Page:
You are here

Three essays on the determinants of and returns to volunteering

TitleThree essays on the determinants of and returns to volunteering
Year of Publication2017
AuthorsSeifi, F.
UniversityUniversity of Ottawa
CityOttawa, ON
Abstract

This thesis consists of three essays on the determinants of and returns to volunteering. The first essay, 'volunteer opportunities and volunteering' examines the relationship between physical access to charitable organizations and volunteering. Formal volunteer activities usually take place within a charitable or non-profit organization. While the physical presence of these organizations is required for citizens who want to contribute to their communities, the availability of charitable organizations (number and type) varies from neighbourhood to neighbourhood. Until now, no one has examined the role played by charity proximity on volunteer decisions. In this paper I use information on the location of registered charities in Canada (from the CRA T3010 registered charity returns) merged with survey information on volunteering (from General Social Surveys conducted by Statistics Canada) to examine how physical access affects volunteer behaviour. Careful attention is paid to the possibility that the measure of access might be endogenous: organizations and individuals may respond to the same unobservable factors when deciding where to locate. Various strategies including an instrumental variables procedure are undertaken to deal with this possibility. My results suggest that access does matter for the decision to volunteer as well as for the amount of time devoted to volunteering. My estimates imply that increasing the number of charitable organizations within a one-kilometre buffer around an individual's place of residence by 6% (the growth rate of the number charities in Canada (between 2003 to 2009), increases the predicted probability of volunteering by 5%. The second essay, 'the returns to working for free' examines the relationship between volunteering and income. Previous studies have shown volunteering to be associated with an earnings premium, but many of these studies fail to take into account the possible endogeneity between volunteering and income. Using data from the General Social Surveys (2003, 2005, 2008, 2010 and 2013), I investigate the causal relationship between volunteering and income. I employ a novel instrument, a measure of access to charitable organizations around an individual's place of residence, along with more conventional ones, like membership or participation in different groups or organizations, to examine this relationship and try to understand how volunteering might affect earned income. Identifying the effect of volunteering of the different subgroups affected by the different instruments provides a (surprisingly) large range of estimates. For example estimates in the upper range found in the literature (53%) are found for individuals who are induced to volunteer because of their membership or participation in sport or recreational organizations, no returns are found for those induced to volunteer because of their membership or participation in school or civic groups, negative returns (22%) are found for those induced to volunteer because of their membership or participation in religious affiliated groups and very large (47%), but imprecise estimates are found for those induced to volunteer because of proximity to charitable organizations. The third essay, 'doing good, feeling good: causal evidence from Canadian volunteers' examines the relationships between volunteering and health, and volunteering and life satisfaction. A literature suggests that volunteers are healthier and happier than their non-volunteering counterparts. But this 'observation' is fraught with problems of endogeneity. Some papers have addressed the endogeneity problem with an instrumental variable technique; mostly relying on measures of 'religiosity' as instruments. However, no studies of such nature have been conducted in Canada. Using data from the General Social Surveys, I again employ the measure of physical access to charitable organizations within a three-kilometer radius of an individual's place of residence as the main identifying instrument to examine the causal relationship between volunteering, health and life satisfaction for individuals aged 15 years old and over. Employing a conditional mixed process (CMP) to estimate the model, I conclude that volunteering is a significant predictor of health, and it has a statistically significant effect on life satisfaction for female and middle-aged individuals.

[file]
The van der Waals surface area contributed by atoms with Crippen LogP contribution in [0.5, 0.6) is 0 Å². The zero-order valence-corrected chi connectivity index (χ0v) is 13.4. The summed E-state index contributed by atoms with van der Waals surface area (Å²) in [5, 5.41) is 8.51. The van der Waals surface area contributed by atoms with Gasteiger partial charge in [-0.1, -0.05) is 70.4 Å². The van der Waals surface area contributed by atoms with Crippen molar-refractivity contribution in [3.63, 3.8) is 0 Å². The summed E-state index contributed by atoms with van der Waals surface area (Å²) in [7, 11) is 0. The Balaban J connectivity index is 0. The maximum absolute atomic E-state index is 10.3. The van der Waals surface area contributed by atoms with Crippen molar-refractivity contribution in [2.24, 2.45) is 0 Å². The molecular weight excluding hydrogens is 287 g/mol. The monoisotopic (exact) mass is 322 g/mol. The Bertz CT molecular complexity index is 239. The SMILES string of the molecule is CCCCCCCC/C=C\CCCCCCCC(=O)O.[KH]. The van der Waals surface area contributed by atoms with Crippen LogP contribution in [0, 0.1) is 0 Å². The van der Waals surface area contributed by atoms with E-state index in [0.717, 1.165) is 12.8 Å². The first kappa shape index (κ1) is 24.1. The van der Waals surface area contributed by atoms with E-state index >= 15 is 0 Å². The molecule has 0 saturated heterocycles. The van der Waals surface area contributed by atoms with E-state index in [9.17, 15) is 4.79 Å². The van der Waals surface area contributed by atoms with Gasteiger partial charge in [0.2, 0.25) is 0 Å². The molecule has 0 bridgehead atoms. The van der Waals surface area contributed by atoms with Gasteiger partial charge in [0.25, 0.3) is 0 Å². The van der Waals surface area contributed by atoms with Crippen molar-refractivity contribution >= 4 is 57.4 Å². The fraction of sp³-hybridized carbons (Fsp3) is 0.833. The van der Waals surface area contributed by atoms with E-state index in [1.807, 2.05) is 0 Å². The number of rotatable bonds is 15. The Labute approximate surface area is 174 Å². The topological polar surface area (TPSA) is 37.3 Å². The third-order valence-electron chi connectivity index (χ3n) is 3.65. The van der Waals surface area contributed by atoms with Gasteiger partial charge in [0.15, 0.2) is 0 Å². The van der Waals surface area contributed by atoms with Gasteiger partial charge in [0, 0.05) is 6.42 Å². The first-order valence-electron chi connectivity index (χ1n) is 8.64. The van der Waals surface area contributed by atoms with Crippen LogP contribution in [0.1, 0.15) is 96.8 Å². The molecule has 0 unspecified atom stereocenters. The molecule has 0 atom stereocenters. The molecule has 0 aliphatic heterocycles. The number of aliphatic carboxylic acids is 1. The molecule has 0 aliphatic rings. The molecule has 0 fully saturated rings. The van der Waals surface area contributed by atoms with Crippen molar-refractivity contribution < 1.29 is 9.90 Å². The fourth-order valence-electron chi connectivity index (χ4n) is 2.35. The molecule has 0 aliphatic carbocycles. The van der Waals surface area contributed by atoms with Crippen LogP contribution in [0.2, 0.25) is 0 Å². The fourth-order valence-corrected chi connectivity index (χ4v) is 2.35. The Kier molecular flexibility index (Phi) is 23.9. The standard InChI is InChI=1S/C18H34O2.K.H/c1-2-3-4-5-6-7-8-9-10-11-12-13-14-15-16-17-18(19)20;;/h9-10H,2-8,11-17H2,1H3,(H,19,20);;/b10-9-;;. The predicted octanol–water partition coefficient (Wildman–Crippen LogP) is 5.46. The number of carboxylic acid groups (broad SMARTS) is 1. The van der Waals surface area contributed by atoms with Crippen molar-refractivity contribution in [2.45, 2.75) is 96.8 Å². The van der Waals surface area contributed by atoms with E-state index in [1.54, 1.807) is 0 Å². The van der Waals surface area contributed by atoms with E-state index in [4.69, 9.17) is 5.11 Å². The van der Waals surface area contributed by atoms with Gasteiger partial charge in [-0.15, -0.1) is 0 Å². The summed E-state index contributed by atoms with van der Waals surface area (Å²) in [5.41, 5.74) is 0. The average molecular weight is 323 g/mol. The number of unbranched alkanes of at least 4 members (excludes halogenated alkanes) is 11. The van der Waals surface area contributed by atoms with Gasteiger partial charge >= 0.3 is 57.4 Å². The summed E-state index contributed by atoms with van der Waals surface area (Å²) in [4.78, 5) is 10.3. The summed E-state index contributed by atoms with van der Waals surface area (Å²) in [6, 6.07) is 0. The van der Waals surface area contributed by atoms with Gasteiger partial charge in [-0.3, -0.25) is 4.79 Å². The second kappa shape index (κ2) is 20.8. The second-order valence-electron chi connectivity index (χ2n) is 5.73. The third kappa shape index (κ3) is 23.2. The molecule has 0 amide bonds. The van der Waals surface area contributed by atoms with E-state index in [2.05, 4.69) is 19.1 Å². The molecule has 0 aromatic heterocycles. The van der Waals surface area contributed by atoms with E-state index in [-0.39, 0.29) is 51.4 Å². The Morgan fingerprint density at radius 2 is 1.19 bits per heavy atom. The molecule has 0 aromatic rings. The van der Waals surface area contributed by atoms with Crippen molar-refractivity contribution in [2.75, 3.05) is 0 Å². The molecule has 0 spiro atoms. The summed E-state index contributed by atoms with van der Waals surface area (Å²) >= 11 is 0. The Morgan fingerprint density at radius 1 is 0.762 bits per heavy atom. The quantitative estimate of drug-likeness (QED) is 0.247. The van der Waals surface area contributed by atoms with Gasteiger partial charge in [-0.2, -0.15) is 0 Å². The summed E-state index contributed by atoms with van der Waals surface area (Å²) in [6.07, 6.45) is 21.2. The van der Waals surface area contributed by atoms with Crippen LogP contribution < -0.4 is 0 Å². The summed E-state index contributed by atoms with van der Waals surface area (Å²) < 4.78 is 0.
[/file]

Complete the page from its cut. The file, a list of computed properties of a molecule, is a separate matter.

URLhttps://ruor.uottawa.ca/handle/10393/3659536595
DOI10.20381/ruor-20875
Document URLhttps://ruor.uottawa.ca/bitstream/10393/36595/1/Seifi_Forough_2017_Thesis.pdf